Life, Personal

Celebrating Chuseok

If you’re new or can’t tell by my name, I am Korean! My family moved to the States back in 2006 and while it’s just the five of us (mom + four of us children), we love celebrating Korean holidays. Chuseok is one of the two major Korean holidays along with New Year’s Day. A celebration of the harvest season, Chuseok is a time of gathering and abundance. This year, Chuseok is September 21st but my family celebrated early this weekend!

Since it’s just the five of us in the States, sometimes it would a bit silly to make all the traditional holiday dishes for Chuseok. We had a few guests over this year, including my sister Jiyoung’s boyfriend and my mom’s new friend and her family. Though we usually do some sort of feast for Chuseok, this was our first time really going all out with the different holiday dishes since we moved to the States. Today’s Chuseok meal really felt like what it’s supposed to be.

I thought it would be fun to document this year’s Chuseok on the blog and perhaps even introduce you to some new Korean dishes! After all, we started cooking the day before and stayed up until 11pm cooking so I might as well show off our hard work. 😉

Sanjeok is a type of skewer dish that is time-consuming to make but takes no time to eat! You typically make it with sliced beef and vegetables but we make them with Kimbap ham and imitation crab meat.

These are pan-fried zucchini slices. Yours truly made those decorative flowers with pepper slices and some green veggies my mom threw at me haha. It was my mom’s idea but I take all the credit for the execution!!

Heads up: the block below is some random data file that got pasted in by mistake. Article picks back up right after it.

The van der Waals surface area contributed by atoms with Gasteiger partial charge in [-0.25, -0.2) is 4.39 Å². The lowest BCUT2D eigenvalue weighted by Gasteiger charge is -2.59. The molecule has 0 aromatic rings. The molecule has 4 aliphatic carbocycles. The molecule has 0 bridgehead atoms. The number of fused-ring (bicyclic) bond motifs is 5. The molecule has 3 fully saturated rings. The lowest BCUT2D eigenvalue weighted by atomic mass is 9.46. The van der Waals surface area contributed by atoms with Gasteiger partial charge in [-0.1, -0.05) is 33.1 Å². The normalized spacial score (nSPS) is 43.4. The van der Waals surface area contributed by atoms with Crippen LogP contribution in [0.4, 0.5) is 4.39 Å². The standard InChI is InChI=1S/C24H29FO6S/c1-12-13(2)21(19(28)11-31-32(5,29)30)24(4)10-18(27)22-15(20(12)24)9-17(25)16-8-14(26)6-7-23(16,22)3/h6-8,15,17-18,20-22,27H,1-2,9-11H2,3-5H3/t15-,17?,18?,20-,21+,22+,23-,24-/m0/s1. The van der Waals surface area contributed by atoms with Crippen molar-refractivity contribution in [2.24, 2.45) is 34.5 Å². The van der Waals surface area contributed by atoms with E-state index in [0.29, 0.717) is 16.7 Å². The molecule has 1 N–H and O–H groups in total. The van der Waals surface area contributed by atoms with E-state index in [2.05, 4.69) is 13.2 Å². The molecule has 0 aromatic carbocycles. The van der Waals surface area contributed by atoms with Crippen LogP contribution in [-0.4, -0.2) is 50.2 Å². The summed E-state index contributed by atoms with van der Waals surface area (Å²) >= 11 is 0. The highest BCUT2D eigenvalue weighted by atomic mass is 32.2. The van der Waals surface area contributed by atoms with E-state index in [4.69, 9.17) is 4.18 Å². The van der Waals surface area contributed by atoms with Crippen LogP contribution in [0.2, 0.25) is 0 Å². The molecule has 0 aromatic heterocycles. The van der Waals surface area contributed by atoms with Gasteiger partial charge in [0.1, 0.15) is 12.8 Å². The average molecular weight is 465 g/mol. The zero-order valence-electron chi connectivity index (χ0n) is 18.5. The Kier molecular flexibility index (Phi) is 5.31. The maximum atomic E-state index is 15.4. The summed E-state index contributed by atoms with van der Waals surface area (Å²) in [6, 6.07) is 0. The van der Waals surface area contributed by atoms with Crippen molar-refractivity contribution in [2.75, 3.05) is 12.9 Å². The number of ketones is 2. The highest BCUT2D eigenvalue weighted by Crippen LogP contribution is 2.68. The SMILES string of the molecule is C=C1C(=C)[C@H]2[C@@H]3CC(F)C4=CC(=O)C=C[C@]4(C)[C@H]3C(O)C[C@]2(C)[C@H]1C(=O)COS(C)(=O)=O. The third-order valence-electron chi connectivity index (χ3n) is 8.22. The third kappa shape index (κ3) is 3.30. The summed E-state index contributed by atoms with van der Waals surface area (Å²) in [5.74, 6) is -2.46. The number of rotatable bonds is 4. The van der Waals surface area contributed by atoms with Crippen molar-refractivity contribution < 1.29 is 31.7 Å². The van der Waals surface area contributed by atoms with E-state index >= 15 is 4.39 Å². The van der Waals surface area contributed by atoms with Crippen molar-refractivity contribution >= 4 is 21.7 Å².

Everything tastes better fried which is probably why we make so much fried food for the holidays! These are pan-fried mushrooms and fish. While creating the same pepper flowers on the mushrooms, I had fun and made “bouquets” on some of them. I think they look so fun! Also, if you haven’t had pan-fried fish, you must!!!

Jiyoung’s boyfriend Daniel blessed us with these homemade Korean fried chicken! They had a little bit of kick, and I am looking forward to eating the four drumsticks and two wings I packed for leftovers. You see it a bit blurry in the photo, but in the back is japchae. This glass noodle dish is a must for any festive meals!

My family loves meat so we had some Galbi Jjim or braised short ribs. Tender meat just falls off the bone. If you haven’t had this, the marinade is pretty similar to that of beef bulgogi!

Songpyeon are a specific type of rice cakes that is often eaten for Chuseok! These are filled with ground sesame seeds and honey but can be made with beans as well (my preference is definitely the sesame seeds + honey combo). For the green ones, we used the mugwort powder from my mom’s mom; my grandmother (she grows the mugwort herself!), which made this even more special.

The look of joy on my mom’s face as she eats the Korean fried chicken. I could see how happy this year’s Chuseok celebration made her so I hope we keep up with this in the coming years!

Last photo but not the least—this is a pretty common sight around my family, especially if you eat with me or Sujung! Phone (or in this case, an actual camera) eats first! I am happy we took a bunch of photos so we can share them with the world.

Whether you are learning about Chuseok or you are unable to celebrate Chuseok with your loves ones, I hope this post and photos brought some meaning to you.

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